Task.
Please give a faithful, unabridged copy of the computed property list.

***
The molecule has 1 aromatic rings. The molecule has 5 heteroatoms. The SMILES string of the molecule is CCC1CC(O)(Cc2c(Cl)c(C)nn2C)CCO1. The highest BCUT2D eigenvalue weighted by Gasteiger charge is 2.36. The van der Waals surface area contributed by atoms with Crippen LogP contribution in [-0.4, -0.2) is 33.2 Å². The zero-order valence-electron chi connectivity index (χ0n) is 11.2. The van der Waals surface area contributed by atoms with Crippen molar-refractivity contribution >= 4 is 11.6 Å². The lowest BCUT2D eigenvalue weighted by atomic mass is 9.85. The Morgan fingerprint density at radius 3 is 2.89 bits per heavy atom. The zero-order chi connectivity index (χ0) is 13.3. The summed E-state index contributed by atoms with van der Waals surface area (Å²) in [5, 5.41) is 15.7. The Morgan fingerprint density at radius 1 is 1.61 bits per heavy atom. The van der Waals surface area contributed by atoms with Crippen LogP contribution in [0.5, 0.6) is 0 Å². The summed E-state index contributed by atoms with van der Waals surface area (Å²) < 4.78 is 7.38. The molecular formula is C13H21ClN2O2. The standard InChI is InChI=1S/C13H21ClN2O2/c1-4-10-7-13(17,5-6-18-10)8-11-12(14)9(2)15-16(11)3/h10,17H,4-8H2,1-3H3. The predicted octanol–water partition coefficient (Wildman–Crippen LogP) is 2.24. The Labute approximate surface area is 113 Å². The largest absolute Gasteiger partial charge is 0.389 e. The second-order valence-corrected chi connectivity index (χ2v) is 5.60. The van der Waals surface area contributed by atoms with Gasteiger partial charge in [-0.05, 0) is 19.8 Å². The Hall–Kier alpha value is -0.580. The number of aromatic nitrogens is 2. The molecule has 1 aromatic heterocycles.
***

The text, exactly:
The molecule has 1 aromatic rings. The molecule has 5 heteroatoms. The SMILES string of the molecule is CCC1CC(O)(Cc2c(Cl)c(C)nn2C)CCO1. The highest BCUT2D eigenvalue weighted by Gasteiger charge is 2.36. The van der Waals surface area contributed by atoms with Crippen LogP contribution in [-0.4, -0.2) is 33.2 Å². The zero-order valence-electron chi connectivity index (χ0n) is 11.2. The van der Waals surface area contributed by atoms with Crippen molar-refractivity contribution >= 4 is 11.6 Å². The lowest BCUT2D eigenvalue weighted by atomic mass is 9.85. The Morgan fingerprint density at radius 3 is 2.89 bits per heavy atom. The zero-order chi connectivity index (χ0) is 13.3. The summed E-state index contributed by atoms with van der Waals surface area (Å²) in [5, 5.41) is 15.7. The Morgan fingerprint density at radius 1 is 1.61 bits per heavy atom. The van der Waals surface area contributed by atoms with Crippen LogP contribution in [0.5, 0.6) is 0 Å². The summed E-state index contributed by atoms with van der Waals surface area (Å²) < 4.78 is 7.38. The molecular formula is C13H21ClN2O2. The standard InChI is InChI=1S/C13H21ClN2O2/c1-4-10-7-13(17,5-6-18-10)8-11-12(14)9(2)15-16(11)3/h10,17H,4-8H2,1-3H3. The predicted octanol–water partition coefficient (Wildman–Crippen LogP) is 2.24. The Labute approximate surface area is 113 Å². The largest absolute Gasteiger partial charge is 0.389 e. The second-order valence-corrected chi connectivity index (χ2v) is 5.60. The van der Waals surface area contributed by atoms with Gasteiger partial charge in [-0.05, 0) is 19.8 Å². The Hall–Kier alpha value is -0.580. The number of aromatic nitrogens is 2. The molecule has 1 aromatic heterocycles.